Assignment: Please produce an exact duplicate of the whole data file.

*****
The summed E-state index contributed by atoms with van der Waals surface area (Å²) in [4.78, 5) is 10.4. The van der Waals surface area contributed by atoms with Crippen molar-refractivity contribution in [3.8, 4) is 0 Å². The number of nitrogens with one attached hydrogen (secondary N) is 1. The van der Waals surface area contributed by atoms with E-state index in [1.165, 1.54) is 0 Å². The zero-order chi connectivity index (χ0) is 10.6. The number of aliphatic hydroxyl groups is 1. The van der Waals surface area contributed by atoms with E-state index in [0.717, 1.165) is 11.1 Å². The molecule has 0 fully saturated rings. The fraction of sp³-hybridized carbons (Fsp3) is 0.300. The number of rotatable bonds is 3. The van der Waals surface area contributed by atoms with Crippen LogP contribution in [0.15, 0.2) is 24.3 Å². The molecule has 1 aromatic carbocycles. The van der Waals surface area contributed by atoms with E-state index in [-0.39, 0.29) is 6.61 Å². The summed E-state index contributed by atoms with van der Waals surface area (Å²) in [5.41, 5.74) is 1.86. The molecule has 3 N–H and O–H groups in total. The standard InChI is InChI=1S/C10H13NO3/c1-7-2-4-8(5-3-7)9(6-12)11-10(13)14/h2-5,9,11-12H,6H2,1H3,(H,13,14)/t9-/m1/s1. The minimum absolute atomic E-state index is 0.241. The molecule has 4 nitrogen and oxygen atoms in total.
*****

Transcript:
The summed E-state index contributed by atoms with van der Waals surface area (Å²) in [4.78, 5) is 10.4. The van der Waals surface area contributed by atoms with Crippen molar-refractivity contribution in [3.8, 4) is 0 Å². The number of nitrogens with one attached hydrogen (secondary N) is 1. The van der Waals surface area contributed by atoms with E-state index in [1.165, 1.54) is 0 Å². The zero-order chi connectivity index (χ0) is 10.6. The number of aliphatic hydroxyl groups is 1. The van der Waals surface area contributed by atoms with E-state index in [0.717, 1.165) is 11.1 Å². The molecule has 0 fully saturated rings. The fraction of sp³-hybridized carbons (Fsp3) is 0.300. The number of rotatable bonds is 3. The van der Waals surface area contributed by atoms with Crippen LogP contribution in [0.15, 0.2) is 24.3 Å². The molecule has 1 aromatic carbocycles. The van der Waals surface area contributed by atoms with E-state index in [-0.39, 0.29) is 6.61 Å². The summed E-state index contributed by atoms with van der Waals surface area (Å²) in [5.41, 5.74) is 1.86. The molecule has 3 N–H and O–H groups in total. The standard InChI is InChI=1S/C10H13NO3/c1-7-2-4-8(5-3-7)9(6-12)11-10(13)14/h2-5,9,11-12H,6H2,1H3,(H,13,14)/t9-/m1/s1. The minimum absolute atomic E-state index is 0.241. The molecule has 4 nitrogen and oxygen atoms in total.